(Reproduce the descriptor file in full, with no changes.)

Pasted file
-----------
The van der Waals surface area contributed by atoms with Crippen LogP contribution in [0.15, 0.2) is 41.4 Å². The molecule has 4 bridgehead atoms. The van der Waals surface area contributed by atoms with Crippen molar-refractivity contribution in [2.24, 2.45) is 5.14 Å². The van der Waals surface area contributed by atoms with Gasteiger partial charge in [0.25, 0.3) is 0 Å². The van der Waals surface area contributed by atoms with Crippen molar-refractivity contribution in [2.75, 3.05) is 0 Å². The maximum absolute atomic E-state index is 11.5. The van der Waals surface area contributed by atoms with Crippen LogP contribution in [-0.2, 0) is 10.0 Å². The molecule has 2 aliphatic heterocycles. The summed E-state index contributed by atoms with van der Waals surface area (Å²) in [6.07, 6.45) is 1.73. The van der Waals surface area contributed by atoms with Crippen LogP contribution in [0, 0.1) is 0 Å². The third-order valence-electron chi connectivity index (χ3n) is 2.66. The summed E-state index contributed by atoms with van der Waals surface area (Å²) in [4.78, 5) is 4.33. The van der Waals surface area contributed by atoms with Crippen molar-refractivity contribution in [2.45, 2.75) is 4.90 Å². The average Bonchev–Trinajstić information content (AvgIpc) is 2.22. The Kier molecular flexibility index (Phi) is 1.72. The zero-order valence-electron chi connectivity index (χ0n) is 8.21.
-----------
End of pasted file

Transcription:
The van der Waals surface area contributed by atoms with Crippen LogP contribution in [0.15, 0.2) is 41.4 Å². The molecule has 4 bridgehead atoms. The van der Waals surface area contributed by atoms with Crippen molar-refractivity contribution in [2.24, 2.45) is 5.14 Å². The van der Waals surface area contributed by atoms with Gasteiger partial charge in [0.25, 0.3) is 0 Å². The van der Waals surface area contributed by atoms with Crippen molar-refractivity contribution in [2.75, 3.05) is 0 Å². The maximum absolute atomic E-state index is 11.5. The van der Waals surface area contributed by atoms with Crippen LogP contribution in [-0.2, 0) is 10.0 Å². The molecule has 2 aliphatic heterocycles. The summed E-state index contributed by atoms with van der Waals surface area (Å²) in [6.07, 6.45) is 1.73. The van der Waals surface area contributed by atoms with Crippen LogP contribution in [0, 0.1) is 0 Å². The third-order valence-electron chi connectivity index (χ3n) is 2.66. The summed E-state index contributed by atoms with van der Waals surface area (Å²) in [4.78, 5) is 4.33. The van der Waals surface area contributed by atoms with Crippen molar-refractivity contribution in [2.45, 2.75) is 4.90 Å². The average Bonchev–Trinajstić information content (AvgIpc) is 2.22. The Kier molecular flexibility index (Phi) is 1.72. The zero-order valence-electron chi connectivity index (χ0n) is 8.21.